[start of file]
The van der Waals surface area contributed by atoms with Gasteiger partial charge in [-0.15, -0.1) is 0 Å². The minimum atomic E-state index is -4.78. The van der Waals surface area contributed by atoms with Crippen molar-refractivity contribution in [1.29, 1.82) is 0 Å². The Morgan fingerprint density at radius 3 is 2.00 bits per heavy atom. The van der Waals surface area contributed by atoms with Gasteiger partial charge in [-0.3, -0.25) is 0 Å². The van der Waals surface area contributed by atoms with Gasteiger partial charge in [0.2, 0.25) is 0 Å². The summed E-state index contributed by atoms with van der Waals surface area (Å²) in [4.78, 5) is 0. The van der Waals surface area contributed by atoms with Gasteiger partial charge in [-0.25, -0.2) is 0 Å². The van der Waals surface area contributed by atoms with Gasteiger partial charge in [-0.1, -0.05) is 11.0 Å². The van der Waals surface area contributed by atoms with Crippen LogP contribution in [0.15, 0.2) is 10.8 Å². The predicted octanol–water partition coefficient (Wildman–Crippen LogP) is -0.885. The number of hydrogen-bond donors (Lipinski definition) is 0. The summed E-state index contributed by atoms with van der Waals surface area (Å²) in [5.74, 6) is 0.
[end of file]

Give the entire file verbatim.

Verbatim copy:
The van der Waals surface area contributed by atoms with Gasteiger partial charge in [-0.15, -0.1) is 0 Å². The minimum atomic E-state index is -4.78. The van der Waals surface area contributed by atoms with Crippen molar-refractivity contribution in [1.29, 1.82) is 0 Å². The Morgan fingerprint density at radius 3 is 2.00 bits per heavy atom. The van der Waals surface area contributed by atoms with Gasteiger partial charge in [-0.3, -0.25) is 0 Å². The van der Waals surface area contributed by atoms with Gasteiger partial charge in [0.2, 0.25) is 0 Å². The summed E-state index contributed by atoms with van der Waals surface area (Å²) in [4.78, 5) is 0. The van der Waals surface area contributed by atoms with Gasteiger partial charge in [-0.25, -0.2) is 0 Å². The van der Waals surface area contributed by atoms with Gasteiger partial charge in [-0.1, -0.05) is 11.0 Å². The van der Waals surface area contributed by atoms with Crippen LogP contribution in [0.15, 0.2) is 10.8 Å². The predicted octanol–water partition coefficient (Wildman–Crippen LogP) is -0.885. The number of hydrogen-bond donors (Lipinski definition) is 0. The summed E-state index contributed by atoms with van der Waals surface area (Å²) in [5.74, 6) is 0.